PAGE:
Afraid... But Not Bored
My friend Amy Hoban always said, “Only boring people get bored.” It made me realize I should take responsibility for boredom instead of succumbing to it. I’m home for endless hours now due to Covid 19, like most of us who aren’t heroes working in health care, grocery stores, government, and delivery jobs. I’m very scared, but I’m not bored.
I’m finally using the Calm app to meditate. I’m on Twitter following the awesome Gov. Cuomo; on Facebook where friends are sharing Edward Hopper’s solitary paintings; on Instagram admiring Bosque springtime buds from deborahwakshull and cheeseburgers from marketsteersteakhouse; on LinkedIn connecting with movie crew colleagues. I’m baking Irish Soda Bread. Co-writing a screenplay. Rewriting a novel. Doing mini Qi Gong sessions with my iPad. Taking Fields of Flowers calming tincture. Most of all, I’m trying to distract myself from coronavirus fears.
It helps to connect with the people I love. My cousin in Long Island declares with all the conviction of a New Yorker, “This isn’t gonna get us dead, Wolfie.” My friend in Albuquerque advises where to buy masks. Two chums in Connecticut plus my brother in Lake Tahoe recommend online bill-paying. An Eldorado buddy who’s a talented novelist suggests we critique each other. My screenwriting partner who’s also a realtor says we can use this time to collaborate more and maybe change our futures. My Jungian astrologer considers that coronavirus showed up in the stars as a dark collective transit for winter 2020; she thought a war might erupt but now believes the virus is an agent for change to help heal the planet.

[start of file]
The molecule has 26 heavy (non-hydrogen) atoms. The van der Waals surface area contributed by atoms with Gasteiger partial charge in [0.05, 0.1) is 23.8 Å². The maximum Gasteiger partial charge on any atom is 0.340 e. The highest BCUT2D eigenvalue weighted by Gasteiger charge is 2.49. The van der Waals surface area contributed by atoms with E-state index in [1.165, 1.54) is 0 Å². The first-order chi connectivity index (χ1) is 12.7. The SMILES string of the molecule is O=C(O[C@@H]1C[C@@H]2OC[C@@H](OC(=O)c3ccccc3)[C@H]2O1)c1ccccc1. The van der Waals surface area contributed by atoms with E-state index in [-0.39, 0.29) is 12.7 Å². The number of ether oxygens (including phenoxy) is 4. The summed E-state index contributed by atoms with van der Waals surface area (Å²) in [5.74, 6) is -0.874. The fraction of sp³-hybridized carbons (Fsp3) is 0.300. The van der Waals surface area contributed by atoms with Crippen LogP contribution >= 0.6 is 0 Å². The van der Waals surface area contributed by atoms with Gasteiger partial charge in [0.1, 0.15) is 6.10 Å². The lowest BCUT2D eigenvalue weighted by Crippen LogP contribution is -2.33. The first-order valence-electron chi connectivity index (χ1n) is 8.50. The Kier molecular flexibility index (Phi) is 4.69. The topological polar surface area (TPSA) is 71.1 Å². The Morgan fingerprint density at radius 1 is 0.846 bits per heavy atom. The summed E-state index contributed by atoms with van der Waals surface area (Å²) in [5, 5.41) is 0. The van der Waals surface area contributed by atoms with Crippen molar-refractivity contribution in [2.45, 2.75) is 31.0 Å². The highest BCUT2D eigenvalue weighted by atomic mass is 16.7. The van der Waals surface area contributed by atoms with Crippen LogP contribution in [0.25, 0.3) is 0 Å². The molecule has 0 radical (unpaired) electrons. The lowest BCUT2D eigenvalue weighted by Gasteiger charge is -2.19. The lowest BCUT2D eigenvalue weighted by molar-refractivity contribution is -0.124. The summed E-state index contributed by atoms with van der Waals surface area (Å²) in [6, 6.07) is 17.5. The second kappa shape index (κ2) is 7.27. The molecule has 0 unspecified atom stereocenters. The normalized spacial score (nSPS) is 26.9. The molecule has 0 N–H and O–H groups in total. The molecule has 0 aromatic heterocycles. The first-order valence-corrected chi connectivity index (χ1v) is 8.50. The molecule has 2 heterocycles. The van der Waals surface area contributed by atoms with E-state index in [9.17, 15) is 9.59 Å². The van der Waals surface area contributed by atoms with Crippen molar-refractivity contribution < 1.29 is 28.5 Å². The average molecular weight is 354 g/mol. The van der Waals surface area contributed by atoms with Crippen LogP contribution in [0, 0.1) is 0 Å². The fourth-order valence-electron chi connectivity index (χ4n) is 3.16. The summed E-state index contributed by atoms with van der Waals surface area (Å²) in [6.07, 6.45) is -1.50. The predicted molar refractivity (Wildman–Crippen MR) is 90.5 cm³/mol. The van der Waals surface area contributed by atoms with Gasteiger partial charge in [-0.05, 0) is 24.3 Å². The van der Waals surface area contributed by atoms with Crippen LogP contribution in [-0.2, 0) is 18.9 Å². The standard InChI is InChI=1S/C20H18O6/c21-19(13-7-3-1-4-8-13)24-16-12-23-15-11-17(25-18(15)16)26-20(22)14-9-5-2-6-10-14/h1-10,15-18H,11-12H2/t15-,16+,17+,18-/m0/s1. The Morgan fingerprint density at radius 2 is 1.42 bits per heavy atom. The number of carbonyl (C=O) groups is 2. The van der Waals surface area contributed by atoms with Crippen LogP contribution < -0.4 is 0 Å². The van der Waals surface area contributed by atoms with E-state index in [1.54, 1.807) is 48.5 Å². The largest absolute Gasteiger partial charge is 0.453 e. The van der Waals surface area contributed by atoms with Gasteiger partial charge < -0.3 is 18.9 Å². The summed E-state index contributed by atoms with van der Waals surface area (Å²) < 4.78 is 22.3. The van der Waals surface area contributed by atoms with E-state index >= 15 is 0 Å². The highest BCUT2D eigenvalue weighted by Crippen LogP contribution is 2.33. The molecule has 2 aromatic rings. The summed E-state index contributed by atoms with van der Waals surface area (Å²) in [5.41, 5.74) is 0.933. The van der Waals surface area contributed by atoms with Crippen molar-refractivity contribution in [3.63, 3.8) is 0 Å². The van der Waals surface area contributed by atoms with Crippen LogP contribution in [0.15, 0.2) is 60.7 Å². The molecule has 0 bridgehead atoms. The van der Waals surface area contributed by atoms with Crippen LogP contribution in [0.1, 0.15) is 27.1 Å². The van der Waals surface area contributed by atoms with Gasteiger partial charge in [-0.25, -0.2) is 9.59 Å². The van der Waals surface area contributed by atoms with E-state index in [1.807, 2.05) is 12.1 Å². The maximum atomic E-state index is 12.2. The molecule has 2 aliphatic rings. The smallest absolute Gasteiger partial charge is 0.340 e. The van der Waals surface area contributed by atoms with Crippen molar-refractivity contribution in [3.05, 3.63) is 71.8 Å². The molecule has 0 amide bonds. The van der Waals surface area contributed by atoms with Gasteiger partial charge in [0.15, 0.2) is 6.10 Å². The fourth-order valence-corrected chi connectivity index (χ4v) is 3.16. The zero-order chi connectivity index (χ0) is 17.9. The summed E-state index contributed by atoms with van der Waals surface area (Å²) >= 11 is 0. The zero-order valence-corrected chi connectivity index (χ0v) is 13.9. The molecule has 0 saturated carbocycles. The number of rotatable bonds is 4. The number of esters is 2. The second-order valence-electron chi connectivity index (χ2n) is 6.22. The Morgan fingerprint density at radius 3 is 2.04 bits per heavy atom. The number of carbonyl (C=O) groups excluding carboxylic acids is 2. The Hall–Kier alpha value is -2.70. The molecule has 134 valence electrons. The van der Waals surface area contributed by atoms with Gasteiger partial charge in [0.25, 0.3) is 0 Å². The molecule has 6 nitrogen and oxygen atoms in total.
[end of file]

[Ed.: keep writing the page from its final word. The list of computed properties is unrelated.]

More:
My friend Sharona in Sacramento cut to the bone commenting, “If it’s my time to go, at least it’s a fast way to die.” Bleakly comforting, right? Sharona was one of my best pals in our twenties and thirties. We were wild together then, living in LA’s Laurel Canyon, hang gliding in Laguna Beach, taking Quaaludes. We did everything we wanted, including working in the rock music industry. Now she’s got auto-immune problems and is on infusions. And I’m terrified of not being able to breathe on a stretcher somewhere. At least we both know that we’ve made the most of our lives.
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Above: My mustang Ryo in Tesuque, NM. Our barn owner in Malibu described him as Ghandi-esque because Ryo didn't fight for the best feed bin like the other horses. When Ryo died in Tesuque, I turned on my car radio to hear John Lennon singing "Imagine"... that was Ryo "living life in peace."
PHOTOS BY WOLF SCHNEIDER